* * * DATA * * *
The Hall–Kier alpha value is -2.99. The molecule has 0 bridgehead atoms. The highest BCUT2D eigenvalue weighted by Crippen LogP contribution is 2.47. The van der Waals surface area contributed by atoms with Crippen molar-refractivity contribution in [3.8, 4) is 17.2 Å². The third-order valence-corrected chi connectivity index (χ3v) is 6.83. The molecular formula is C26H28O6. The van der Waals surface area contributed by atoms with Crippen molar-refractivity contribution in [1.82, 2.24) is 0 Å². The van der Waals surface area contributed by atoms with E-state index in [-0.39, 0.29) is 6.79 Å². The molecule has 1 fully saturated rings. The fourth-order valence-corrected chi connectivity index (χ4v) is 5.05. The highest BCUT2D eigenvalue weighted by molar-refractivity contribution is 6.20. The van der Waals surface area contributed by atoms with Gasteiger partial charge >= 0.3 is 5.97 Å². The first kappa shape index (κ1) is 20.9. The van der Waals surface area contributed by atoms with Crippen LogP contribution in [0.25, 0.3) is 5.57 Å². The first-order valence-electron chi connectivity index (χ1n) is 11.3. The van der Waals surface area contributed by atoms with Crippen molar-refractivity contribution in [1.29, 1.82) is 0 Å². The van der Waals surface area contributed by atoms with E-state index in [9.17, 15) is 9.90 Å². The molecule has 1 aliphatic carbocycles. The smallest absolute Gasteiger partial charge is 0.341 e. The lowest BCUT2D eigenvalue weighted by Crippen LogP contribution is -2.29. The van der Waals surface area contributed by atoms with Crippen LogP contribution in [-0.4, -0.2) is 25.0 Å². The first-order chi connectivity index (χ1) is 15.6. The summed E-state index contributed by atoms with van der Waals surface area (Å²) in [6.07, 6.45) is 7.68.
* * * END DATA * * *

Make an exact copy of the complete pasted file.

The Hall–Kier alpha value is -2.99. The molecule has 0 bridgehead atoms. The highest BCUT2D eigenvalue weighted by Crippen LogP contribution is 2.47. The van der Waals surface area contributed by atoms with Crippen molar-refractivity contribution in [3.8, 4) is 17.2 Å². The third-order valence-corrected chi connectivity index (χ3v) is 6.83. The molecular formula is C26H28O6. The van der Waals surface area contributed by atoms with Crippen molar-refractivity contribution in [1.82, 2.24) is 0 Å². The van der Waals surface area contributed by atoms with E-state index in [-0.39, 0.29) is 6.79 Å². The molecule has 1 fully saturated rings. The fourth-order valence-corrected chi connectivity index (χ4v) is 5.05. The highest BCUT2D eigenvalue weighted by molar-refractivity contribution is 6.20. The van der Waals surface area contributed by atoms with Gasteiger partial charge >= 0.3 is 5.97 Å². The first kappa shape index (κ1) is 20.9. The van der Waals surface area contributed by atoms with Crippen LogP contribution in [0.25, 0.3) is 5.57 Å². The first-order valence-electron chi connectivity index (χ1n) is 11.3. The van der Waals surface area contributed by atoms with Crippen molar-refractivity contribution in [1.29, 1.82) is 0 Å². The van der Waals surface area contributed by atoms with E-state index in [9.17, 15) is 9.90 Å². The molecule has 1 aliphatic carbocycles. The smallest absolute Gasteiger partial charge is 0.341 e. The lowest BCUT2D eigenvalue weighted by Crippen LogP contribution is -2.29. The van der Waals surface area contributed by atoms with Crippen LogP contribution in [-0.4, -0.2) is 25.0 Å². The first-order chi connectivity index (χ1) is 15.6. The summed E-state index contributed by atoms with van der Waals surface area (Å²) in [6.07, 6.45) is 7.68.